Disneyland Family 5K -2014

Disneyland Family 5K -2014

Wednesday, February 13, 2013

Put me in Coach, I'm ready to play!

Have you ever noticed how former athletes carry the lessons learned on the field into their professional lives?  I don't think that I could say that everyone does it, but I think in general terms, most competitive athletes continue to feel that competitive drive in everything they do after sports.  The lessons learned stick with them.  It is easy to see a football player ruthlessly pursuing a target and taking it down - whether that target is a business deal to be closed, or a receiver to be tackled.  A basketball player will keep taking those shots, over and over - whether it is by grabbing a rebound and putting it back up, or by continuing to make plans and close deals.

But what about the baseball player?  How does someone who did not play a contact sport turn drive or determination into their business.  I would offer the argument that it is different, and in some cases, a former baseball player might lack the killer instinct required in some settings.

A few thoughts on the sport before I close the loop on this analogy.  Baseball is the only sport where you do NOT control the ball when you are on offense.  When you are on defense, you might spend quite a bit of time just standing around, waiting for something to happen.  Baseball is not a contact sport.  Yes, you might run into the catcher when there is a play at the plate or slide into the second baseman when you are stealing, but there is not real contact.  Similarly, there is no real opportunity for retaliation or self preservation.  In basketball, if someone on defense elbows you when you are going for a lay-up, you have a few options.  You can elbow them back right then, or you can elbow them when you are on defense.  The response can be almost immediate and depending on how closely the refs are looking, can be quite satisfying.  In the "paint" (or the "key") you can be jostling for position - you can actually feel yourself moving others around and the struggle for position is palpable.  You can feel it.  Nothing quite like that happens in baseball.

Baseball is certainly a more sedate game.  People often complain that they don't like to watch baseball because it is boring.  Long stretches of time pass with nothing happening.  When you are playing the game, you sit when your team is on offense, every half inning, unless you are up to bat - and even then your at bat could take mere minutes if you can't connect.  What other mainstream sport allows you to win a game by sitting on your butt?  And how about retaliation?  If a pitcher thinks that you are crowding the plate and buzzes you, you have no immediate recourse.  You can't throw the ball back and "buzz" the pitcher.  You can't do anything, except wait until the other team is up to bat and your pitcher can then buzz someone else.  (You don't even get the opportunity to retaliate for yourself.)  Of course, one way to get back at the pitcher might be to hit it out of the park, or even drive a come-backer right down his throat, but for the most part, you don't get to have your own revenge, and there is no real jostling for position.

The reason I bring this up is because I was a basketball player.  I believe that I have a killer instinct.  I turned that killer instinct toward the law and now get paid to argue and fight for a living.  For the most part, I fight with words and on paper, but every once in awhile, I go to court and argue with other attorneys in front of the judge.  I get pumped up just like I used to when playing sports, and I like it.  I like the rush of adrenaline that comes with knowing my position is the right one, and believing that I am going to win.  Even when dealing with my own clients, I tend to approach things aggressively.  I do sometimes have to remember to slow down and change tactics, as aggression does not suit every circumstance, but I would say that generally speaking, I like to attack.  I think that this instinct comes, at least in part, from my days of playing sports (and more specifically, basketball.)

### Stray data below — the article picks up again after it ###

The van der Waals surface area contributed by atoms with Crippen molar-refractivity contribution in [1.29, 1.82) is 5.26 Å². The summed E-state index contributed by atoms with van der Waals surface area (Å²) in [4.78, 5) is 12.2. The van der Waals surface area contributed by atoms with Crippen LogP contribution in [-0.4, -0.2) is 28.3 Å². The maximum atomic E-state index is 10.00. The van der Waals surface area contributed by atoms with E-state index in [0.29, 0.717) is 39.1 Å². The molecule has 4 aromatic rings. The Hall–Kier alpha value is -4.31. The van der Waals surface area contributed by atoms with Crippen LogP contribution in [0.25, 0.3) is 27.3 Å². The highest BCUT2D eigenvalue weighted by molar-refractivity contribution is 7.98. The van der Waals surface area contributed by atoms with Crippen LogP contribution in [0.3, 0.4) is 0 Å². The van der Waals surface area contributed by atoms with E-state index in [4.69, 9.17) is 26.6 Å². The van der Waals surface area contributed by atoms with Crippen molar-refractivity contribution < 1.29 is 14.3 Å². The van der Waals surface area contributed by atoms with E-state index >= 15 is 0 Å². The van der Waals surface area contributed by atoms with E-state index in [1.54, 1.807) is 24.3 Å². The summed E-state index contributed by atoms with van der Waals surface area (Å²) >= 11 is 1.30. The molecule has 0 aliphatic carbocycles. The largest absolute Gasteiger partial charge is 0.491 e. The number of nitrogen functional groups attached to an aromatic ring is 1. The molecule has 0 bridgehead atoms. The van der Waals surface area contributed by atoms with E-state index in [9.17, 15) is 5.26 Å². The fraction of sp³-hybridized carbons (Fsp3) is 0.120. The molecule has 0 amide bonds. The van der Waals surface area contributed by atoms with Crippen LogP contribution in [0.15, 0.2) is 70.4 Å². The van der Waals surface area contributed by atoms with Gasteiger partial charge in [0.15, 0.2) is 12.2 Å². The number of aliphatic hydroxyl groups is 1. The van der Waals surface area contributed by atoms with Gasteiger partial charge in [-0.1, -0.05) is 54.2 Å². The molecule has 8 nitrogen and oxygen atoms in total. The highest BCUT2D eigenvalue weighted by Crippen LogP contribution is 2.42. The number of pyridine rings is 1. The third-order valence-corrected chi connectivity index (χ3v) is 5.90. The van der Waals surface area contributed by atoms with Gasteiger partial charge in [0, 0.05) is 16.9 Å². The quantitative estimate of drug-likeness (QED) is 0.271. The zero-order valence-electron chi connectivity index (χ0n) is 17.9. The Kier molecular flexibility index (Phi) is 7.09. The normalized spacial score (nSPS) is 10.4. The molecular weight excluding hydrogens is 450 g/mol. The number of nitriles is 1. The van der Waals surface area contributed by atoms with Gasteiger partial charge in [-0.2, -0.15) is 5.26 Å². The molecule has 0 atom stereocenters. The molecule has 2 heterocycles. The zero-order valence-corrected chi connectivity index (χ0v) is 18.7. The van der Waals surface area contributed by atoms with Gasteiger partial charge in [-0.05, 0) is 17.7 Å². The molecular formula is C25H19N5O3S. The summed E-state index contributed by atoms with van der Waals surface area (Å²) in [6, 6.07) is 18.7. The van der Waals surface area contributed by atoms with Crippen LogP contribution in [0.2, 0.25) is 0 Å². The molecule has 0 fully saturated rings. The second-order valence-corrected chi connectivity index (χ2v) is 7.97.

Unfortunately, I think that some athletes missed that boat, based solely on their sport of choice.  Baseball.  I have a friend who played baseball competitively and is now an attorney.  There is a situation developing that needs a response.  I look at the situation and see the need for a swift and aggressive response - whether the response is directed at the client, or at the opposing side.  I feel that action, immediate action (i.e. a retaliatory elbow to the nose) is appropriate.  My friend is choosing to take a few steps back and look at the situation (perhaps more calmly assessing things than I would),  and is even considering the outcome of things down the road.  My feeling is that you deal with the "here and now" in the "here and now" and worry about the rest later.  If the guy elbows you now and you don't respond, he will continue to elbow you every time down the court, until you establish your position on the court, by getting your own elbows out... and using them.  Some might argue that where the "other guy" is your client, you want to be more conservative in your approach.  I would certainly never discount that position, but I think it also depends on the situation.

Yes, I'm definitely more aggressive.  I would not say that my friend's approach to this problem is a bad one or the wrong one, or that my approach is a better one or the "right" one.  I mention them only as different ways to approach an issue, and highlight the fact that I think our approaches are in some respects, a result of our backgrounds in sport.  There is no way to know how this situation will play out, until the final buzzer (or until the third out in the 9th is in the books.)  In the meantime, I'll be over in the corner, sharpening my elbows, ready to attack when needed.

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